Witherington: I have become increasingly convinced
that this language is not the language of covenantal faithfulness–the OT
background for which is h9esed, not
s9add|=q/s9e6da4qa= –nor is it merely the
language of forensic righteousness, focusing on right standing with God, though
that is part of the truth. Rather, the righteousness of God has to do with
God’s character and his efforts to give us an extreme makeover in God’s image,
so that we have both right standing with God and manifest the actual righteous
character of our God. In short, it is about both justification and
sanctification, about both our position and our condition, as well as about God’s.


Hoover: In the 90s you published a series of books on
Jesus–The Christology of Jesus (1990), Jesus the Sage (1994) and Jesus
the Seer
(1999), not to mention two editions of The Jesus Quest (1995
and 1997), though the latter two are more of a survey of the state of Jesus
studies at the time than your own contribution to the field as is the case with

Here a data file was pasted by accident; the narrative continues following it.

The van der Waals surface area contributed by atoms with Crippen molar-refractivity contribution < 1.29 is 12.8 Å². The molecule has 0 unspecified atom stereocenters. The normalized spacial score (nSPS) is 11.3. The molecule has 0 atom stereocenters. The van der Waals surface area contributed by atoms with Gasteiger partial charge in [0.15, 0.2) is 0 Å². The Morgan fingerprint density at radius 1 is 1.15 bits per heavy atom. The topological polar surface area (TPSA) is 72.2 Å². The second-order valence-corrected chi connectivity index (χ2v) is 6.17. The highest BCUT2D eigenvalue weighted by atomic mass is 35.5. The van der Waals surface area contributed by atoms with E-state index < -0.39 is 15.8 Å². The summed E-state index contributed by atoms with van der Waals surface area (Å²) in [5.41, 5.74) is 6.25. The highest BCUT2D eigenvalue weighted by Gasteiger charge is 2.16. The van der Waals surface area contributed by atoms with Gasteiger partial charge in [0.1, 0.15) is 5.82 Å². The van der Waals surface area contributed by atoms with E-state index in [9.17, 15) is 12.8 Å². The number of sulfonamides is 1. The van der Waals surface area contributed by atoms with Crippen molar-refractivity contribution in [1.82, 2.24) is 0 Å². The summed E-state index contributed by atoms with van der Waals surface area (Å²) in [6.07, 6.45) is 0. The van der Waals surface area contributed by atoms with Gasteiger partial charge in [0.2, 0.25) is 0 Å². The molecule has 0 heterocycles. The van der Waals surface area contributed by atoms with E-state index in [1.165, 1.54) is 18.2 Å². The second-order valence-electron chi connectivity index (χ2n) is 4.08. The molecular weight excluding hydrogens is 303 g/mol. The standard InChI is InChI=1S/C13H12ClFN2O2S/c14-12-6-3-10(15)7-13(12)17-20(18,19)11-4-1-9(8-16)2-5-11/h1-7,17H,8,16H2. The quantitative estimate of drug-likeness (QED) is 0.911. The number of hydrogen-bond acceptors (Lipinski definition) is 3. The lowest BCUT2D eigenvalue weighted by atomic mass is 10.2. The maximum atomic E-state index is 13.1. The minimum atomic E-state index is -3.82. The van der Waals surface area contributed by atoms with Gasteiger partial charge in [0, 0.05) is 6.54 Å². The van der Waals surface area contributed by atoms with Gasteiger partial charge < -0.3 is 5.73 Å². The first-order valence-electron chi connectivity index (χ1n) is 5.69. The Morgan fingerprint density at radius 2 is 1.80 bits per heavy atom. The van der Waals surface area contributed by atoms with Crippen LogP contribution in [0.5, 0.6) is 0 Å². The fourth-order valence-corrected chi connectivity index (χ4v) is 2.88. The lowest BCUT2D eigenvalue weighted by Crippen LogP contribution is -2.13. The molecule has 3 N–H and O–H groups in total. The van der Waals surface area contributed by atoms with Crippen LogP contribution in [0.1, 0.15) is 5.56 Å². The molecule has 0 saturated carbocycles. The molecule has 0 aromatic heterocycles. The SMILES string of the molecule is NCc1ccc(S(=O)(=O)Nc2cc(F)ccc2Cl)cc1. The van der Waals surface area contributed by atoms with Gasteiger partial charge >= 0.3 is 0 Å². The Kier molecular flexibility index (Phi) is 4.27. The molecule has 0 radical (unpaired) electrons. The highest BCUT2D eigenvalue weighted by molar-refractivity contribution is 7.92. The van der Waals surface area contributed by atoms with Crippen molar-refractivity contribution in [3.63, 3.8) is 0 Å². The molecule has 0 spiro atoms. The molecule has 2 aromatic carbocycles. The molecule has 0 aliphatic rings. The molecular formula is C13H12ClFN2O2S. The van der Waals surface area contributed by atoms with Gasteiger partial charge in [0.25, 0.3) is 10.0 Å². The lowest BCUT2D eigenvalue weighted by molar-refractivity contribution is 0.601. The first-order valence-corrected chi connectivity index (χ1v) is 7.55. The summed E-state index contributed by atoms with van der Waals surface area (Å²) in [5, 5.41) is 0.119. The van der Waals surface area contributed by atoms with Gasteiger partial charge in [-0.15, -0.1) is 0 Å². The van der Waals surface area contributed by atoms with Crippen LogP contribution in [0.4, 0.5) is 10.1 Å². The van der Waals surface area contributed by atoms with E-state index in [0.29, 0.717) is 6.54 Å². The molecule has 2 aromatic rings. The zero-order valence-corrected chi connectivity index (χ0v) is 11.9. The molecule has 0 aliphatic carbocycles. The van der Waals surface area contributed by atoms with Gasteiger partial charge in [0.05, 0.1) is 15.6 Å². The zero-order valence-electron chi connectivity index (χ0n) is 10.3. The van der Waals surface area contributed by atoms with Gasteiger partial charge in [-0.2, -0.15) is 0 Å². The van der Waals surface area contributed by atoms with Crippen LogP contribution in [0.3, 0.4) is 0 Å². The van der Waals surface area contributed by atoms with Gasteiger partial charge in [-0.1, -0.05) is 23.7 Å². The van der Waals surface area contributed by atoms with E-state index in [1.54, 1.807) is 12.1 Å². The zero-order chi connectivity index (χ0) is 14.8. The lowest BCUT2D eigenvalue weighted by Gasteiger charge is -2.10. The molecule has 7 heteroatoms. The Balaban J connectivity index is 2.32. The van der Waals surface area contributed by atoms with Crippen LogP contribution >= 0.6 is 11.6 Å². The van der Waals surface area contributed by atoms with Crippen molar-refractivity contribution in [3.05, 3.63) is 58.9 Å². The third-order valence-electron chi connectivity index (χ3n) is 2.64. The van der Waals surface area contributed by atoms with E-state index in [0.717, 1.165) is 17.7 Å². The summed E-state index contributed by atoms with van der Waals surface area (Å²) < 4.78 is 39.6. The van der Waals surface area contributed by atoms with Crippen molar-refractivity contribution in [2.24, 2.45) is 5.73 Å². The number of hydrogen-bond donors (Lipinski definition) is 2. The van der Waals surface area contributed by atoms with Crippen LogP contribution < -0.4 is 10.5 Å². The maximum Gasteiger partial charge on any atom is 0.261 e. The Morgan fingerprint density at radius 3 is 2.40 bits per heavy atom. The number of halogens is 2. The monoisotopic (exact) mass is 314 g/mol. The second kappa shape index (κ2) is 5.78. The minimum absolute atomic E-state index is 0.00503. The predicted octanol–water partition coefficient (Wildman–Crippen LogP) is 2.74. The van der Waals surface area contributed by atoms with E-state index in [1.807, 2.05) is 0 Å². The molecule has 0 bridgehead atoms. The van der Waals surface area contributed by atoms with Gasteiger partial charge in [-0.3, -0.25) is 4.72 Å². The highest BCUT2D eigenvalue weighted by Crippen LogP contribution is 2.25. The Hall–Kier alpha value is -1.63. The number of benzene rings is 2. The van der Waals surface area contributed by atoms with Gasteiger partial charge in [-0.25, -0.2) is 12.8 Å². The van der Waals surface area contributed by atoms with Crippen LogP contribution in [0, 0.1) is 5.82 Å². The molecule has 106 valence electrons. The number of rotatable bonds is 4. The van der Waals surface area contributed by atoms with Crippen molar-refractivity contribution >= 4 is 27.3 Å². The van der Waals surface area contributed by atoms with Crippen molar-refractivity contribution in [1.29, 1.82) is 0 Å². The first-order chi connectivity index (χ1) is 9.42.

the other three books. The first of these studies was written nearly twenty
years ago, and the latest ten years ago. How have your views of Jesus shifted or
been nuanced in this new two-volume set? Which of your views, would you say, have
been solidified or reinforced?


Witherington:  I
would not say that my views have changed in any significant ways about Jesus.
One thing that has been further confirmed over the years is that Jesus had a
very exalted view of himself and his ministry, and exegeted himself and his
work out of texts like Daniel 7, Isaiah 40-66, Psalm 2, and the book of


Also in the 90s, about ten years ago now, you did a reappraisal of the
historical  Paul, entitled The Paul
In what ways did that research shape your views in these two new


Witherington:  It
set me in motion for realizing how important Paul’s ethics were to his
theologizing and vice versa. It also made clear to me that in some cases the
Reformer did Paul no service by setting up contrasts between law and grace, or
between Paul and James and the like.


I don’t suppose it would be right to end this interview without asking what
you hope readers will most get out of your project.


Witherington: I have hopes that this project will
give the patient reader a clear glimpse of both the unity and diversity of our New
Testament, and especially how Christ is at the heart of the matter when it
comes to both theology and ethics. I would hope it would lead us to “see him
more clearly, love him more dearly, and follow him more nearly, day by day.”